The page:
Tracking Ecological Change from Earliest Human Arrival in Alaska to the Present

The Quartz Lake - Shaw Creek Flats (QL-SCF) Project is a multidisciplinary, ecosystem level study with a geographical focus on a 215 km2 wetland complex in the middle Tanana River valley of Alaska. The project's focus is on tracking ecological change in this wetland complex from the end of the Last Glacial Maximum to the present. The wetland is bordered by three of the earliest archaeological sites found in Eastern Beringia.The QL-SCF wetland area, 80 miles by highway from Fairbanks, serves as an easily accessible field laboratory for research and teaching at K-12 and university levels. The multiple disciplines involved in this project includes physical, biological, and social sciences, enables addressing the complex dynamics off the GL-SCF ecosystem as they have changed over time.


Rationale for the QL-SCF Multidisciplinary Project

1. To increase understanding of the ecosystem dynamics of this unique wetland system within the present climate of accelerated change through integrated research from multiple disciplinary perspectives.

2. To expand knowledge of the changes that have taken place over time in the biological and physical components of the area since the LGM.

3. To increase understanding of human prehistoric use of the area and explore past human-environmental relationships.

4. To increase the understanding of the dynamics of a Subarctic wetland ecosystem of high biological productivity and biodiversity, important for management and conservation of the area's natural resources.

5. To utilize the QL-SCF wetland complex to provide a readily accessible field laboratory for research studies and related K-12 and beyond teaching in the biological, physical, and social sciences.

Disciplines

Project collaborators from multiple disciplines are working together to strengthen inferences and develop models for complex dynamics of the QL-SCF wetland complex. These disciplines include ecology, climate change science, archaeology, geology, hydrology and subdisciplines are many and varied: limnology, wildlife management, remote sensing, meteorology, cultural anthropology, plate tectonics, permafrost, glaciology, sedimentation, pathogen ecology, entomology, botany, ornithology, water and soil chemistry, stable isotopes, population biology, and forestry.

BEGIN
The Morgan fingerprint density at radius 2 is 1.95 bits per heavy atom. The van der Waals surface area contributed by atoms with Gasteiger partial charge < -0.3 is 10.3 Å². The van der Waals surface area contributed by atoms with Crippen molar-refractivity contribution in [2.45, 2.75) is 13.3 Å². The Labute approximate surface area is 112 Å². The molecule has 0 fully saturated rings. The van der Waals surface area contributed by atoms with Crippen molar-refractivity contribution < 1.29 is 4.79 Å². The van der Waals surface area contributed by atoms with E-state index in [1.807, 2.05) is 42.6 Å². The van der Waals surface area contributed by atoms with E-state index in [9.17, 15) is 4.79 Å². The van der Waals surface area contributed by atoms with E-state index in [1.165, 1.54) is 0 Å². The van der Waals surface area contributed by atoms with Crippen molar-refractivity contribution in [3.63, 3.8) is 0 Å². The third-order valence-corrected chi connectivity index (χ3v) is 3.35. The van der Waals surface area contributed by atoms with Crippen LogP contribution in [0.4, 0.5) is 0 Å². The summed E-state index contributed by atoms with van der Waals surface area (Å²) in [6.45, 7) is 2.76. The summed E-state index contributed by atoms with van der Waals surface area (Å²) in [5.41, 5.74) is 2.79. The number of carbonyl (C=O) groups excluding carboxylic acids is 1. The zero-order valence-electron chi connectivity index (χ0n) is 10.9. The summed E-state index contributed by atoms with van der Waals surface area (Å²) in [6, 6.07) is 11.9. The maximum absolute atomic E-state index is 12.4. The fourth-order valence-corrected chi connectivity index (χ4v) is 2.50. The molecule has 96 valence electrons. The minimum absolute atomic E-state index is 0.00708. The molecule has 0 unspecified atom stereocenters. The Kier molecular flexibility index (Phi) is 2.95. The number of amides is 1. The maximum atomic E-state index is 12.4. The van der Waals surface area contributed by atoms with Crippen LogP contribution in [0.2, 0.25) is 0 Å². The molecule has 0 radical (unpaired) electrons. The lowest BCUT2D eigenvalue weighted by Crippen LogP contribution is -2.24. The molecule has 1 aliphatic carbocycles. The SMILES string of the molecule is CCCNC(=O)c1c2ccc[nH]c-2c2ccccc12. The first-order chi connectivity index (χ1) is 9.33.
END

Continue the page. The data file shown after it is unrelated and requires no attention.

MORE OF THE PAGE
Major Components
Lake and Bog Coring (Wooller, Bigelow, Reuther, Gaglioti, Kurek, Cwynar, Smol)
Mead Site Archaeology (Potter)
Swan Point Archaeology (Holmes)
Keystone Dune Site (Reuther, Holmes, Lanoe, Kielhofer)
Geoarchaeology and Terrestrial Paleoecology in Lowlands of Middle Tanana Valley (Reuther, Kielhofer)
Subarctic Lakes and Wetlands: Lowland Land Use in Central Alaska (Gelvin-Reymiller, Potter, Reuther, Bigelow, Halffman, McKinney)
Salmon Resource Use through Time (Halffman, Potter, McKinney, Reuther)
Entomological collection and research (Sikes)
Botanical collection and Research (Klein, Ray, and Juday)
Hydrology (Liljedahl, Yoshikawa)


Participants/Collaborators at UAF

Dr. David Klein (Professor Emeritus, Institute of Arctic Biology, Dept. of Biology and Wildlife)
Dr. Nancy Bigelow (Alaska Quaternary Center, Arctic paleoecology, palynology, vegetation history, and ecosystem responses to climate change during the Quaternary Period)
Benjamin Gaglioti (PhD candidate, Interdisciplinary Program, Water and Environmental Research Center, climate change effects on terrestrial carbon dynamics)
Dr. Carrin Halffman (Affiliate Research Assistant Professor, Dept. of Anthropology - environmental chemistry, stable isotopes, human diets and foodwebs)
Justin Hays (PhD student, Dept. of Anthropology, subarctic archaeology)
Dr. Larry Hinzman (Director, IARC, hydrology, soil science, and permafrost)
Dr. Charles Holmes (Affiliate Research Professor, Dept. of Anthropology, Beringian archaeology, Subarctic cultural adaptations, Athabascan archaeology, lithic analysis)
Dr. Kris Hundertmark (Associate Professor of Wildlife Ecology, Institute of Arctic Biology, Dept. of Biology and Wildlife, population ecology of large mammals, phylogeography of Beringian megafauna)
Dr. Glenn Juday (Professor of Forest Ecology, School of Natural Resources & Agricultural Sciences, forest ecology)
Dr. Anna Liljedahl (Research Assistant Professor, IARC, micro- to watershed scale arctic and subarctic hydrology, surface energy exchange)